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Thursday, May 21, 2015


On Saturday, Susie and I fly off to Paris for a five week stay.  In my mind, I am already walking the streets of the fifth and sixth arrondissements, checking on old familiar buildings, looking to see whether little shops have survived, planning outings [this time, we plan to see the newly renovated and enlarged Picasso Museum in the third arrondissement], and of course imagining the meals I shall cook or the restaurants to which we shall go.  I have decided to try my hand at a recipe for a daube de boeuf Provençale which, oddly enough, is due to none other than Martha Stewart.

A recent TIMES news story brought a number of apparently quite Parisian disparate memories and associations into conjunction.  A little background is called for.  As most people are aware, the automobile tire company Michelin has for many years published an annual guide to touring in France [and now other countries as well], the feature of which is ratings of thousands of hotels and restaurants in every corner of France.  [The Michelin logo is a man made entirely of white tires stacked one on top of the other.  He looks a good deal like the enormous Pillsbury Doughboy in Ghostbusters.]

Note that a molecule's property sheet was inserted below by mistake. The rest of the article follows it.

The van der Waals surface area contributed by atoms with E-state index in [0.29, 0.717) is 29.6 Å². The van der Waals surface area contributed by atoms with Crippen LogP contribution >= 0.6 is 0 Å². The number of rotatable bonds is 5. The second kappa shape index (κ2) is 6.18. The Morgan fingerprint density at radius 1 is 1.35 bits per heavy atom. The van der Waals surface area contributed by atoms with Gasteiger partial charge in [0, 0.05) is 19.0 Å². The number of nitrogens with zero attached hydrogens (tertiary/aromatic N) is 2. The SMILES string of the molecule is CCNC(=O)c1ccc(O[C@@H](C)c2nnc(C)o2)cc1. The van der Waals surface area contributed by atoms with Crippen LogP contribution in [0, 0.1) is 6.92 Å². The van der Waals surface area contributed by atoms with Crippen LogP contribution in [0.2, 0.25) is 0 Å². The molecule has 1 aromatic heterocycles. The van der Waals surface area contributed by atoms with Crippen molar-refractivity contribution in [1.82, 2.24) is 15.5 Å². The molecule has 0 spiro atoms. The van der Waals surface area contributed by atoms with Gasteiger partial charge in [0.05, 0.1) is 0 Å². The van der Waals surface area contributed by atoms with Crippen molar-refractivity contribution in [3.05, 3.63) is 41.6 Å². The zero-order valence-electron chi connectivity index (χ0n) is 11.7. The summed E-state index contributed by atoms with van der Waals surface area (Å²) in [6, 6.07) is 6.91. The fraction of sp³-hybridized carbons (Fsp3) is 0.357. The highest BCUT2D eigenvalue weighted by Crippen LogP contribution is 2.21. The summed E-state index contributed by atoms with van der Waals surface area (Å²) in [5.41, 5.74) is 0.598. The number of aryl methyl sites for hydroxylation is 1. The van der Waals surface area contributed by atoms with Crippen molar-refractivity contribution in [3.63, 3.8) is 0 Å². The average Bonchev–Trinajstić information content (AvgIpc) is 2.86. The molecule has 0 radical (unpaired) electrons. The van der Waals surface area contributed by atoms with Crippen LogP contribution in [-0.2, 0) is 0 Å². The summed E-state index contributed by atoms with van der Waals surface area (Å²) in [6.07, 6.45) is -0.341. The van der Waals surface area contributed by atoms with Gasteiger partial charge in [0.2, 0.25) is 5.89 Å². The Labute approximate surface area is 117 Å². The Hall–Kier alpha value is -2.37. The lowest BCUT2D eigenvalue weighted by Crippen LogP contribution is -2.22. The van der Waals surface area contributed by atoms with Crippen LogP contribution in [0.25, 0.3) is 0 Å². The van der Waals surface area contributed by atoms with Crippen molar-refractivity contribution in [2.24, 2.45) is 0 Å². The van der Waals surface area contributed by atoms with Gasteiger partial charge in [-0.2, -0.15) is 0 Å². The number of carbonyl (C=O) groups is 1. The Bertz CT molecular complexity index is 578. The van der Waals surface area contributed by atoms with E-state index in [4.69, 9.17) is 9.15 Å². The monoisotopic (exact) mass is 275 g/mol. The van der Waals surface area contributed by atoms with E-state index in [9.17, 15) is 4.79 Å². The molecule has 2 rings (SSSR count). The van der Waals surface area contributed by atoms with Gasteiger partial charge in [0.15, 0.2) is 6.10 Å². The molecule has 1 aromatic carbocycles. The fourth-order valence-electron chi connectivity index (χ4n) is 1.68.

The Michelin restaurant critics award from one to three stars to restaurants they consider especially worthy of notice, and an award of three stars identifies a restaurant as one of the great eating places of the world.  I don't like fancy restaurants where cooking is treated as a visual art and sauces are dribbled onto the plate in decorative patterns so that they look nice but are virtually impossible to taste.  I have actually, on two different occasions, gotten a famous restaurant to refund my money after I wrote an angry letter detailing precisely how and why their fancy food tasted bland and uninteresting [but that is a story for another day.]  By the way, it is quite easy these days to drop a thousand dollars for a meal for two including wine at a three star restaurant.

The chefs of three star restaurants are more CEO's than cooks, and they frequently trade on their fame to open less expensive satellite restaurants.  One of the tiny handful of French three star chefs is Guy Savoy.  For the entire time that Susie and I have owned a Paris apartment, on rue Maître Albert in the fifth, there has been a Guy Savoy satellite restaurant, Atelier Maître Albert, down at the end of the street.  It is a very up-scale place, but the food is not, in my opinion, particularly good, save for a saladier du moment with chicken livers that is really quite nice.